© Kelley L Cox-USA TODAY Sports
The Battle of the Bay began early this year after tensions grew in the San Francisco Giants’ 6-5 victory over the Oakland A’s on March 12.
Before Franklin Barreto’s two-run homer off Sam Dyson in the sixth inning. Before Dyson brushed back Khris Davis in the following at-bat, which led to heated exchange of words between both teams after the A’s slugger coaxed a walk. Before Roberto Gomez, Dyson’s replacement, hit A’s prospect Ramon Laureano on the hand later that same inning. And before Daniel Gossett drilled Orlando Calixte on the back in the eighth inning, only to allow the Giants third baseman to score the game-winning run on Jarrett Parker’s RBI double, Mike Krukow identified where the tension began while appearing on Murph & Mac Tuesday morning.
“Santiago Casilla started the whole thing,” Krukow said. “To no surprise.”
“He’s aggressive inside,” Krukow said. “We knew that when he pitched for the Giants. Up under the chin, down the outside corner, up under the chin. He had about six of them that were close and it caught the eye of the Giants.”
After 14 years in the major leagues, Casilla has only known the Bay Area, having spent seven years with both the Giants and A’s. He debuted with the A’s in 2004 and played in Oakland until he signed with the Giants in 2010, where he became a critical part of their bullpen during their three championship runs.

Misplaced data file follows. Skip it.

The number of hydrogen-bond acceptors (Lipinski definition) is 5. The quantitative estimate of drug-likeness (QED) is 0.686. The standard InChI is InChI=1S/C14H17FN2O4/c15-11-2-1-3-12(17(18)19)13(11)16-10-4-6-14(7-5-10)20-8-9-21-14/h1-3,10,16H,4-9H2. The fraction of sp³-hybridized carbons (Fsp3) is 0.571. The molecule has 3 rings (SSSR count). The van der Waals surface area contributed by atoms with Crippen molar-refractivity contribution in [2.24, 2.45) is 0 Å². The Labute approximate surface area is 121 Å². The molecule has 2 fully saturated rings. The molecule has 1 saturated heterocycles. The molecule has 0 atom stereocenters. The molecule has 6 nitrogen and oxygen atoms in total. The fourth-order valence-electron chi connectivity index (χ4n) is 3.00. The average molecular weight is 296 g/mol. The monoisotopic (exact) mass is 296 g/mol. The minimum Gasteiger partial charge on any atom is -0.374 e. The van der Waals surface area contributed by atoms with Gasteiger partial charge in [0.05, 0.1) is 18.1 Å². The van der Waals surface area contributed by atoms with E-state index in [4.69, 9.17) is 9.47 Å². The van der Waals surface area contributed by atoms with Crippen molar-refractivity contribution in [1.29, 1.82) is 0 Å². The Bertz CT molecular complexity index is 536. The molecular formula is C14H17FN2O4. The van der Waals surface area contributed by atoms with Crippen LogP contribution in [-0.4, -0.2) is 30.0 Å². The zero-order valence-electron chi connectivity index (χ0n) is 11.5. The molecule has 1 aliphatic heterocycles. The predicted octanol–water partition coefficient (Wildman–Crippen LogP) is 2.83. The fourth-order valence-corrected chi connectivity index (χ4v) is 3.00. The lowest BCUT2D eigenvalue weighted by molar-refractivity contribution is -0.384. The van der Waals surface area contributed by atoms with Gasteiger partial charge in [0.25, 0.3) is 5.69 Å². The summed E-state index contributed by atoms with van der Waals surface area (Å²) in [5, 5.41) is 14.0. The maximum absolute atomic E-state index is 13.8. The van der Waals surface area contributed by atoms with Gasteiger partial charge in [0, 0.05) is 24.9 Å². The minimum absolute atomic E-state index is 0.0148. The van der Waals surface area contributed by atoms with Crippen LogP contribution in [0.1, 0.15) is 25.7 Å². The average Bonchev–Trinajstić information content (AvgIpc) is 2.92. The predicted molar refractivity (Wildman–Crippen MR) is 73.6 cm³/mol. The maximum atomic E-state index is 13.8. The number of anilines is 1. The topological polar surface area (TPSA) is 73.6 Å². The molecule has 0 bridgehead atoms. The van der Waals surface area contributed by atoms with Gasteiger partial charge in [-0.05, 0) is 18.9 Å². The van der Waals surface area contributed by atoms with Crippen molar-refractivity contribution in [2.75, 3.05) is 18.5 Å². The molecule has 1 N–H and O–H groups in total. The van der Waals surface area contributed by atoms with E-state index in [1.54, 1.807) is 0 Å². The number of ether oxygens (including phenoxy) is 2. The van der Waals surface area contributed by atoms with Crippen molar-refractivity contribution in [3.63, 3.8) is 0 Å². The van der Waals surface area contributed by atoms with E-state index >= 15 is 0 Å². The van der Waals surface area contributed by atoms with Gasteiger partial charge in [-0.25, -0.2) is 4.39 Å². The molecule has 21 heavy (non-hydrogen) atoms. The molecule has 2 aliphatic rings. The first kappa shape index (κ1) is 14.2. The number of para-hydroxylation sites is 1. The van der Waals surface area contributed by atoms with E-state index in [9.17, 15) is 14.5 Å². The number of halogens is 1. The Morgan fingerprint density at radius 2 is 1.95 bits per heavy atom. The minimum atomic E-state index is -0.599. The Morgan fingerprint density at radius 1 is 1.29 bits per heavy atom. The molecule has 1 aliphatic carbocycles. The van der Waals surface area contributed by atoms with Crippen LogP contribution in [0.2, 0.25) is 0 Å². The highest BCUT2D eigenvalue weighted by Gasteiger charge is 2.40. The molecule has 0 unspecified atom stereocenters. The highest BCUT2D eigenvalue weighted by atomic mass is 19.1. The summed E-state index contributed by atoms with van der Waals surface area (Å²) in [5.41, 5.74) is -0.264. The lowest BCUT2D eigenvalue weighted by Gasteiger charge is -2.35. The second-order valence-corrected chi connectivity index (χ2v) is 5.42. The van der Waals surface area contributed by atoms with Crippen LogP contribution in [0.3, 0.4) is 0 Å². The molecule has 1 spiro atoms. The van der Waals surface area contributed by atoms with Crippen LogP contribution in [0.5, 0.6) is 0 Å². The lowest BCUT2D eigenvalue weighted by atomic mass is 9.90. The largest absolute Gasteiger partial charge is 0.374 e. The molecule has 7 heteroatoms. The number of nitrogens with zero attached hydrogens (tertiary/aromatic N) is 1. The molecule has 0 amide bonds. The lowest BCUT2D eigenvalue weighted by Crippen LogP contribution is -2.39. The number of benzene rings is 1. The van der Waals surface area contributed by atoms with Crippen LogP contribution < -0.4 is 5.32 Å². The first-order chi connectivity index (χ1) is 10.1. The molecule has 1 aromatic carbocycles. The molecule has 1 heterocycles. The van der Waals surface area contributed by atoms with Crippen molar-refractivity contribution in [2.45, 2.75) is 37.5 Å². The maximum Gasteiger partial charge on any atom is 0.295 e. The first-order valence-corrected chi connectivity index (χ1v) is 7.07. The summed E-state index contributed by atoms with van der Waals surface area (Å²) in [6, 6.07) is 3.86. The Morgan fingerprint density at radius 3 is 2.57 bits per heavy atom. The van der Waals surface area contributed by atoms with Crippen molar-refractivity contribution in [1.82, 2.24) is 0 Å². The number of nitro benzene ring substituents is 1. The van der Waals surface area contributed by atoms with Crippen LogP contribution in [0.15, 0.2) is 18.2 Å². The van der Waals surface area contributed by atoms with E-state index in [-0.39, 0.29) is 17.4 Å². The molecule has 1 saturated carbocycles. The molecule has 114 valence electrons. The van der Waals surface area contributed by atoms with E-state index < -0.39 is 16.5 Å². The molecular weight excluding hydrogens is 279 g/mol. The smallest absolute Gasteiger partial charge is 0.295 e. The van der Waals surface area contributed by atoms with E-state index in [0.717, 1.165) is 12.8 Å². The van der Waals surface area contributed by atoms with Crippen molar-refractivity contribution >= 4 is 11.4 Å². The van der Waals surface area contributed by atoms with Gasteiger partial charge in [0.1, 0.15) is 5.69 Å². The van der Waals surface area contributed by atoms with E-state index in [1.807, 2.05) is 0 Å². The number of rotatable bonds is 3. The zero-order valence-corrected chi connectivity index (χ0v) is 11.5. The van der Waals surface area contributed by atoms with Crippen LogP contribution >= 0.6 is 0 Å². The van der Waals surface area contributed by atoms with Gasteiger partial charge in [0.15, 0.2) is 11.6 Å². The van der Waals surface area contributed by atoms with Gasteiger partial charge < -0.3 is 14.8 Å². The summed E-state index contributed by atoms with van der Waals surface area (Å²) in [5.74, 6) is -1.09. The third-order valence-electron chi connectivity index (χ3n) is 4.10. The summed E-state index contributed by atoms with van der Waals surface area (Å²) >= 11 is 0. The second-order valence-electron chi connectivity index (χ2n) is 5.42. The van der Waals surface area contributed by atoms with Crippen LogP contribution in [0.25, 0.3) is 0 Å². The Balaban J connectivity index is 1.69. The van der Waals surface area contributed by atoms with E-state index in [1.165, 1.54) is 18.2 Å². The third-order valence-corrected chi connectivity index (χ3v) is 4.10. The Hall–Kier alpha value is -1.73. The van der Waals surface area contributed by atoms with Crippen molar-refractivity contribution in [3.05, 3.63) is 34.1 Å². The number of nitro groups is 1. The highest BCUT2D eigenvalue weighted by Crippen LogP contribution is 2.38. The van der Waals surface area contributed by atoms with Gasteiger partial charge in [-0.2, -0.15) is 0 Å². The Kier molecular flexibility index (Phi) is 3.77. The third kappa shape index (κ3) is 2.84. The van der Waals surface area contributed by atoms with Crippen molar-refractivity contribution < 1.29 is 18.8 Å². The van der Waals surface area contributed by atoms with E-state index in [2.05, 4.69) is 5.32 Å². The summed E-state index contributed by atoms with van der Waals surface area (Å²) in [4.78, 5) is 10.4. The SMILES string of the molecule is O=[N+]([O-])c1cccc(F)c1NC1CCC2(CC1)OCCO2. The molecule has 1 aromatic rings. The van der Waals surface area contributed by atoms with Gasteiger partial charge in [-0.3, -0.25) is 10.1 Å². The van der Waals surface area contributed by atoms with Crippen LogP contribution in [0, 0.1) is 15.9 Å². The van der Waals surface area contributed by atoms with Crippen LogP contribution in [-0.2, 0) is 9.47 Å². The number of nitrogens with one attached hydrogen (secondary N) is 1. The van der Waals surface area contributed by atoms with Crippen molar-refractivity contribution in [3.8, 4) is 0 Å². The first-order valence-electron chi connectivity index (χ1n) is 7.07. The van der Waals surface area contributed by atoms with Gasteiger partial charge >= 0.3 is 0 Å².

Although he managed to record 31 saves in 2016, the Giants opted not to bring back Casilla and he signed a reunion contract with the A’s last January. In his appearance against the Giants, Casilla worked a scoreless inning with one strikeout, but wasn’t afraid to come in on the batters he faced.
Spring training used to be a time for pitchers to get even with a batter without any repercussions from the league. Yet, now a player can be suspended for misconduct during spring training. Nonetheless, Krukow believes this incident was a great time for each team’s pitchers to show that they’ll stand up for their team.
“Now, spring training is no longer a place to hide,” Krukow said. “But I think it’s necessary, especially when you have new hitters coming in. They want to see how you handle it as a staff. So, it’s a significant thing. It was a significant thing for both the Giants and the A’s.”
Monday was the first of 10 meetings between these teams this year with three remaining in spring training and a pair of three-game series during the regular season. If Krukow is correct, this tension will linger throughout the season.
“Absolutely,” Krukow said. “It should. You should know that if you’re going to do something like that, there’s going to be a price to pay.”
To listen to the full interview check out the podcast below, and skip to 1:22 for Krukow on the Giants-A’s feud.